|Posted on April 23, 2015 at 4:05 PM|
When I put my original cream of celery soup recipe on the internet in 2006, it was the first and only one there. It is a simple process: sauté some finely chopped celery in butter with salt, pepper and herbes de Provence until just slightly browned and soft. Clear a little space in the bottom of the pan, where you will make a roux by melting a tablespoon of butter, adding a tablespoon of flour to it and lightly browning the mixture. Slowly incorporate a cup of milk or cream into the pan, continuing to stir everything together, When the soup is thick, add water and milk or cream as desired. Use your own judgment as to measuring ingredients. For a finer consistency to the celery in this soup, run a hand-blender in the pot, which will make it beautifully smooth.
©M-J de Mesterton 2015
|Posted on April 1, 2015 at 2:45 PM|
|Posted on March 22, 2015 at 9:40 AM|
With a taste reminiscent of hazelnuts and a hint of tanginess, crème fraîche is France’s favourite form of cream for use in cookery.
With enhanced body and more complex flavours than fresh sweet cream, crème fraîche is a thick, rich concoction with a custard-like consistency.
Two tablespoons of cultured buttermilk, preferably full-fat
Two cups of heavy cream
Combine the buttermilk and cream in a saucepan and heat till just before boiling. Pour the mixture into a clean glass bowl or jar. Partially cover and let stand at room temperature for eight hours, or until thickened. Stir and refrigerate at least 24 hours before using. The crème fraîche will keep for about two weeks in the refrigerator. I like to chill and then whip it, so that it becomes thick like Devon cream.
~~©M-J de Mesterton 2006
|Posted on March 21, 2015 at 6:05 PM|
Pasta Goes Formal in M-J's Home-Made Bow-Ties
|Posted on February 26, 2015 at 11:15 AM|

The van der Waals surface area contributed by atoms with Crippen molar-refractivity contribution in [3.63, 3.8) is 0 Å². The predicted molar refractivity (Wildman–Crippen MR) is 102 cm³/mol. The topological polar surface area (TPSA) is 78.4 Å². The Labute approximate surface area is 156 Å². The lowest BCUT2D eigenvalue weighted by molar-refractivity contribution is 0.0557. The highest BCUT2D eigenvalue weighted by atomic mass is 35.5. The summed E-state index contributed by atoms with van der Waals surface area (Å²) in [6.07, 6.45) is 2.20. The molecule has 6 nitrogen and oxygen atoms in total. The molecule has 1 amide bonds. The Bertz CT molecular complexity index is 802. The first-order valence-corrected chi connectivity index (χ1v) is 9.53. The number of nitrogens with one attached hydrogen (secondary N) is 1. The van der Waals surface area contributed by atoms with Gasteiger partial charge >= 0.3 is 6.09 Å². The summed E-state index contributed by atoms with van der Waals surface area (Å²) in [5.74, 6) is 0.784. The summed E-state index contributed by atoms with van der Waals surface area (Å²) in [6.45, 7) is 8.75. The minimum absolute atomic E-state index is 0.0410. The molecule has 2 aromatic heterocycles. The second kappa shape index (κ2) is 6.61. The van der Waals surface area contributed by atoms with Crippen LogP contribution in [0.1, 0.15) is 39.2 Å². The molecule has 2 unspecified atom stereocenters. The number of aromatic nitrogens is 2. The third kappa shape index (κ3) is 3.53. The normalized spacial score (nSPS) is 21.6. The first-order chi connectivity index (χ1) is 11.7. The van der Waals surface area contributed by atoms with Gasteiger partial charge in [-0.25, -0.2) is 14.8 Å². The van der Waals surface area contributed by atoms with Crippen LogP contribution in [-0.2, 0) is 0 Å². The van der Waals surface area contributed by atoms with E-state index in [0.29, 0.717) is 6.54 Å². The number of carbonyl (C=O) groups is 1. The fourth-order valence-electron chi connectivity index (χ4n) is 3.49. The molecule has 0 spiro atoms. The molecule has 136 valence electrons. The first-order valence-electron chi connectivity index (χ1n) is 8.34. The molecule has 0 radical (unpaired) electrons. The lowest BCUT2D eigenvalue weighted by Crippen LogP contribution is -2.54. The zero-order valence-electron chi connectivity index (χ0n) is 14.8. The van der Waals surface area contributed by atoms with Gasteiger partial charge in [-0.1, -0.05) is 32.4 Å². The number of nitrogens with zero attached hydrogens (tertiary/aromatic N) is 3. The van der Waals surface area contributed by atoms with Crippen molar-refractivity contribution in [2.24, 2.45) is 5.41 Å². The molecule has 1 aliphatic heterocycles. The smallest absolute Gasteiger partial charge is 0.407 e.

Please Visit ELEGANT SALAD at the Elegant Cook
|Posted on February 24, 2015 at 10:00 AM|
See Elegant Soup and Pasta for M-J's Split-Pea Soup
|Posted on February 15, 2015 at 4:45 PM|
I made this classic Reine de Saba (Queen of Sheba) cake using Julia Child's recipe, which I found in The French Chef Cookbook, page 285. I believe it is also somewhere on the web. ©M-J de Mesterton
|Posted on January 23, 2015 at 1:30 PM|
|Posted on December 21, 2014 at 8:40 PM|
|Posted on December 21, 2014 at 8:35 PM|
|Posted on December 7, 2014 at 4:00 PM|
Instead of spending lots of money on disappointing, so-called "Greek Yoghurt", which is usually not pure product (I call it "faux yogh"), strain your own. I've had yoghurt in Greece. It is wobbly, not very thick, and often made with sheep's milk, which yields a strange taste compared with cow's milk products. Real thick yoghurt or yoghurt cheese is called "labneh" and is standard in the Middle East. Here is how I make it in the U.S.A., with the high-quality, additive-free Mountain High brand from Colorado, which is available all over the West. Line a sieve with coffee-filters, ladle in the yoghurt, top with another coffee-filter, set it on top of a large measuring-cup or bowl, and let it drip. You may be surprised at the amount of liquid (whey) that accumulates. Whey is nutritious, and may be added to a smoothie, where you will barely notice it. After the yoghurt seems to have drained a bit and is stabilized, I like to add a very heavy plate or other weight on top to help press out the liquid. Stop the process as soon as the yoghurt is the consistency that you prefer. ©M-J de Mesterton 2014
|Posted on October 27, 2014 at 4:15 PM|
|Posted on October 22, 2014 at 5:30 PM|
I use a wooden clothes-drying rack when I make pasta all'uovo (egg noodles). My recipe: four cups of flour, five medium eggs, one teaspoon of salt and 1/3 cup of water, all mixed together into a stiff dough. I employ a Kitchenaid pasta-rolling attachment and a Kitchenaid pasta cutting-wheel to create these fettuccine-style strips. When they are sufficiently dry, the noodles are boiled for two minutes in salted water or diluted chicken-stock. Any excess pasta is stored in a tall container. ~~Copyright M-J de Mesterton ©2014
|Posted on August 16, 2014 at 9:45 AM|
|Posted on May 8, 2014 at 3:50 PM|
|Posted on April 8, 2014 at 6:20 PM|
|Posted on March 18, 2014 at 1:25 PM|
|Posted on March 2, 2014 at 9:25 AM|
Sesame dressing tops an elegant salad of thinly-sliced Romaine lettuce, brown rice and diced Fuji apples. ©M-J de Mesterton 2007 For more of M-J's elegant macrobiotic dishes, please visit the Elegant Macrobiotics page.
|Posted on February 12, 2014 at 3:30 PM|
M-J's Green Beans with Walnuts in Miso-Honey Glaze
Petite green beans are sautéed in red chile oil, partially-crushed walnuts are added and lightly-browned; then a teaspoon of miso, a half-teaspoon of honey are mixed with a third-cup of water and stirred into the pan or wok to coat the string-beans and nuts.
©Copyright M-J de Mesterton 2013
Categories: Elegant Cuisine, Elegant Entertaining, Elegant Survival
|Posted on February 9, 2014 at 6:40 PM|